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On Nov. 6, U.S. Army General Martin Dempsey, chair of the Joint Chiefs of Staff, said, “Israel went to extraordinary lengths to limit collateral damage and civilian casualties” in the recent war in Gaza. “In this kind of conflict, where you are held to a standard that your enemy is not held to, you’re going to be criticized for civilian casualties.” He also said, “They did some extraordinary things to try and limit civilian casualties, to include…making it known that they were going to destroy a particular structure.”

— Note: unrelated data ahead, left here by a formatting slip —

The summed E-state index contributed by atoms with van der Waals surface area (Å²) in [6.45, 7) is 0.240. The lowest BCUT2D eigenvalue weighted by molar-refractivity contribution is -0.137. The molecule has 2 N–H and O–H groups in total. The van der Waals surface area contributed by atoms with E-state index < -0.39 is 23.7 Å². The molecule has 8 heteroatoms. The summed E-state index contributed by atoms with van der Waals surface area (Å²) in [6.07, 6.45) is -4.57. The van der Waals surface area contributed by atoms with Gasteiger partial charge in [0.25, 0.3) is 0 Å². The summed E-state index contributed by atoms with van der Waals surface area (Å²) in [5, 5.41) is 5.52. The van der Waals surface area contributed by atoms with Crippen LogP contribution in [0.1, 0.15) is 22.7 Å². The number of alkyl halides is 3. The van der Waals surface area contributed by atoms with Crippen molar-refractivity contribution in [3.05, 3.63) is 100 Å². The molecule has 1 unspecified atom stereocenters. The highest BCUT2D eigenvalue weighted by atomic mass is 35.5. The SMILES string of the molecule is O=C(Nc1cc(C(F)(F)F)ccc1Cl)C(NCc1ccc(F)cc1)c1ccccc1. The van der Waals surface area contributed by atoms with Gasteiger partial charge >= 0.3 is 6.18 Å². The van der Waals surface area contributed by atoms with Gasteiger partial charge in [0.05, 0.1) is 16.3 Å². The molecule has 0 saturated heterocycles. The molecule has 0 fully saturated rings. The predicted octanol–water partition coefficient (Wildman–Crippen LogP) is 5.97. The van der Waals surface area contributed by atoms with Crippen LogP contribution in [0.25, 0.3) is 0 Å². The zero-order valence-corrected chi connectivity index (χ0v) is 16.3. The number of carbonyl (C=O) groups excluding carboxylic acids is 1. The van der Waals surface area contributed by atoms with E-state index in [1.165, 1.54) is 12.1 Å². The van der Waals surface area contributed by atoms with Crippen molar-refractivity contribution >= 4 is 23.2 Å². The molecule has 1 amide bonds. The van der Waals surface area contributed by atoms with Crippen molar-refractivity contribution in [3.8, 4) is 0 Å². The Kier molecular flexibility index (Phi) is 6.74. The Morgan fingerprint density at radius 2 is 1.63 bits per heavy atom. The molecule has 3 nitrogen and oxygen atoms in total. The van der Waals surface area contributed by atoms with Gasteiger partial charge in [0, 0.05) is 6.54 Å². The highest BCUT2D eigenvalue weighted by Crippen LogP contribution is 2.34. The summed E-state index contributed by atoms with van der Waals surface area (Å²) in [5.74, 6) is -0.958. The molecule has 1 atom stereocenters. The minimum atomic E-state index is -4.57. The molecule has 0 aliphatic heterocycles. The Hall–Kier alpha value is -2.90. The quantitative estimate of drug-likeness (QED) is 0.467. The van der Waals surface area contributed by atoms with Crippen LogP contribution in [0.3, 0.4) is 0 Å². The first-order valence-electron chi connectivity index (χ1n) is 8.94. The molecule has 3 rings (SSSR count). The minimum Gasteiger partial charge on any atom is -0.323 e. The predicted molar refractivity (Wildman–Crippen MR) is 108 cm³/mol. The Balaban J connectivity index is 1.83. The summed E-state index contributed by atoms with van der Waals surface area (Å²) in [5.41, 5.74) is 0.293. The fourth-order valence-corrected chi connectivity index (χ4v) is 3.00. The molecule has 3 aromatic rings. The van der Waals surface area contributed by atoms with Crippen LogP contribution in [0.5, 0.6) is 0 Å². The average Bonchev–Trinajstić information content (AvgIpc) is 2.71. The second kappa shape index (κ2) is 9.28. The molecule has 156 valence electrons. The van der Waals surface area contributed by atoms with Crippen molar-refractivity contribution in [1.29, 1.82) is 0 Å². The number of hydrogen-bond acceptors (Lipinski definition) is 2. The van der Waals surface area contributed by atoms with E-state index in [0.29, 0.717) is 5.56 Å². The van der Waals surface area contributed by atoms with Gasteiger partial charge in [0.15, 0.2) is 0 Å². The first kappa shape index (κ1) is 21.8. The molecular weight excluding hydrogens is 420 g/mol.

Later, he said the IDF, in addition to dropping warning leaflets, developed a technique called “roof-knocking,” dropping a low-yield explosive or non-explosive device on a rooftop, to advise residents to leave sites they planned to strike.

In addition, Dempsey said civilian casualties during the conflict were “tragic, but I think the IDF did what they could” to avoid them. “The IDF is not interested in creating civilian casualties. They’re interested in stopping the shooting of rockets and missiles out of the Gaza Strip and into Israel.”

After a recent trip to Israel and speaking to a number of people, I can say General Dempsey is 100 percent
correct.

Arthur Horn
East Windsor

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